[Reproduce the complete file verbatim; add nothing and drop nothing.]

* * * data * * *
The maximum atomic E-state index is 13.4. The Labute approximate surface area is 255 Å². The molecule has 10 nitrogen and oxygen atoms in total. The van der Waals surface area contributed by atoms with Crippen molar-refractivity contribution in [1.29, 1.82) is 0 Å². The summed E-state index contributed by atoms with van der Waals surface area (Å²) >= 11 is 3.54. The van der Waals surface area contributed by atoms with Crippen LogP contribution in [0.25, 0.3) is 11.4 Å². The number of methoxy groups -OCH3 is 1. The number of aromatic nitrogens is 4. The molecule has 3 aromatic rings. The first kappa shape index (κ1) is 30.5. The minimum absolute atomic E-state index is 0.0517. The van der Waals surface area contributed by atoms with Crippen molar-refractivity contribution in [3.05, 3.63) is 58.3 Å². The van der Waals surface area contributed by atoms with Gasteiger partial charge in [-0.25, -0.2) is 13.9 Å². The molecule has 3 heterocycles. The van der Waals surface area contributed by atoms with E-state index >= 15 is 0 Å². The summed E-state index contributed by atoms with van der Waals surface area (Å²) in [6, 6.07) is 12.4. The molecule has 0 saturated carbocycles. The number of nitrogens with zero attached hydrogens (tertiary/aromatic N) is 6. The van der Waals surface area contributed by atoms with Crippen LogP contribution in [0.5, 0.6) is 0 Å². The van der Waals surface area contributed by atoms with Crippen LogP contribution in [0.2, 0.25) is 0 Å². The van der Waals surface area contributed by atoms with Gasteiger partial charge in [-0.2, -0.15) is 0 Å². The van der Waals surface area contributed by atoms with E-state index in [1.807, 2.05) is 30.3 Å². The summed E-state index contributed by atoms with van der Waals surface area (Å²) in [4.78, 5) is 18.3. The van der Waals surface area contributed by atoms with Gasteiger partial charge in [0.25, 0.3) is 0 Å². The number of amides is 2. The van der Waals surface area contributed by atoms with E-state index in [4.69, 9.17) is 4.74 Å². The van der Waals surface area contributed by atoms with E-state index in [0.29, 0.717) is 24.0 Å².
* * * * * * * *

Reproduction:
The maximum atomic E-state index is 13.4. The Labute approximate surface area is 255 Å². The molecule has 10 nitrogen and oxygen atoms in total. The van der Waals surface area contributed by atoms with Crippen molar-refractivity contribution in [1.29, 1.82) is 0 Å². The summed E-state index contributed by atoms with van der Waals surface area (Å²) >= 11 is 3.54. The van der Waals surface area contributed by atoms with Crippen LogP contribution in [0.25, 0.3) is 11.4 Å². The number of methoxy groups -OCH3 is 1. The number of aromatic nitrogens is 4. The molecule has 3 aromatic rings. The first kappa shape index (κ1) is 30.5. The minimum absolute atomic E-state index is 0.0517. The van der Waals surface area contributed by atoms with Crippen molar-refractivity contribution in [3.05, 3.63) is 58.3 Å². The van der Waals surface area contributed by atoms with Gasteiger partial charge in [-0.25, -0.2) is 13.9 Å². The molecule has 3 heterocycles. The van der Waals surface area contributed by atoms with E-state index >= 15 is 0 Å². The summed E-state index contributed by atoms with van der Waals surface area (Å²) in [6, 6.07) is 12.4. The molecule has 0 saturated carbocycles. The number of nitrogens with zero attached hydrogens (tertiary/aromatic N) is 6. The van der Waals surface area contributed by atoms with Crippen LogP contribution in [0.5, 0.6) is 0 Å². The van der Waals surface area contributed by atoms with Crippen LogP contribution in [0.2, 0.25) is 0 Å². The van der Waals surface area contributed by atoms with Gasteiger partial charge in [-0.2, -0.15) is 0 Å². The van der Waals surface area contributed by atoms with E-state index in [1.807, 2.05) is 30.3 Å². The summed E-state index contributed by atoms with van der Waals surface area (Å²) in [4.78, 5) is 18.3. The van der Waals surface area contributed by atoms with Gasteiger partial charge in [0.25, 0.3) is 0 Å². The number of amides is 2. The van der Waals surface area contributed by atoms with E-state index in [4.69, 9.17) is 4.74 Å². The van der Waals surface area contributed by atoms with E-state index in [0.29, 0.717) is 24.0 Å².